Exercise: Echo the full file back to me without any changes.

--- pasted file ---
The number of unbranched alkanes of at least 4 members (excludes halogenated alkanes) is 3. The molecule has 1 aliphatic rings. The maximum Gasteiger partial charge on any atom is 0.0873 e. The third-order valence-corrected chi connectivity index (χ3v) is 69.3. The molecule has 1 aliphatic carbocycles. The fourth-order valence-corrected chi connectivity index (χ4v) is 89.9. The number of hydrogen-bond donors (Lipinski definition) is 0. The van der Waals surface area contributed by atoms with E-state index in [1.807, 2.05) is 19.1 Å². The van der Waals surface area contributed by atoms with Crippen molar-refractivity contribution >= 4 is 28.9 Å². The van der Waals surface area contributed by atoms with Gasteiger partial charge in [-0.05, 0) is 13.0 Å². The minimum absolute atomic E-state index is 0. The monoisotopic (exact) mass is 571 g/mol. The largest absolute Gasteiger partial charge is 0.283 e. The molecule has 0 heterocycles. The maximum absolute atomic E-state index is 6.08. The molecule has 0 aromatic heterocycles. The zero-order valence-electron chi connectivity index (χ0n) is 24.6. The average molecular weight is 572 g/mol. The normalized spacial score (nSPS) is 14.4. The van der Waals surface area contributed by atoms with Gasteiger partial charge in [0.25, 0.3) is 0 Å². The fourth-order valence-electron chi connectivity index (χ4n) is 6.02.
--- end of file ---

The number of unbranched alkanes of at least 4 members (excludes halogenated alkanes) is 3. The molecule has 1 aliphatic rings. The maximum Gasteiger partial charge on any atom is 0.0873 e. The third-order valence-corrected chi connectivity index (χ3v) is 69.3. The molecule has 1 aliphatic carbocycles. The fourth-order valence-corrected chi connectivity index (χ4v) is 89.9. The number of hydrogen-bond donors (Lipinski definition) is 0. The van der Waals surface area contributed by atoms with E-state index in [1.807, 2.05) is 19.1 Å². The van der Waals surface area contributed by atoms with Crippen molar-refractivity contribution >= 4 is 28.9 Å². The van der Waals surface area contributed by atoms with Gasteiger partial charge in [-0.05, 0) is 13.0 Å². The minimum absolute atomic E-state index is 0. The monoisotopic (exact) mass is 571 g/mol. The largest absolute Gasteiger partial charge is 0.283 e. The molecule has 0 heterocycles. The maximum absolute atomic E-state index is 6.08. The molecule has 0 aromatic heterocycles. The zero-order valence-electron chi connectivity index (χ0n) is 24.6. The average molecular weight is 572 g/mol. The normalized spacial score (nSPS) is 14.4. The van der Waals surface area contributed by atoms with Gasteiger partial charge in [0.25, 0.3) is 0 Å². The fourth-order valence-electron chi connectivity index (χ4n) is 6.02.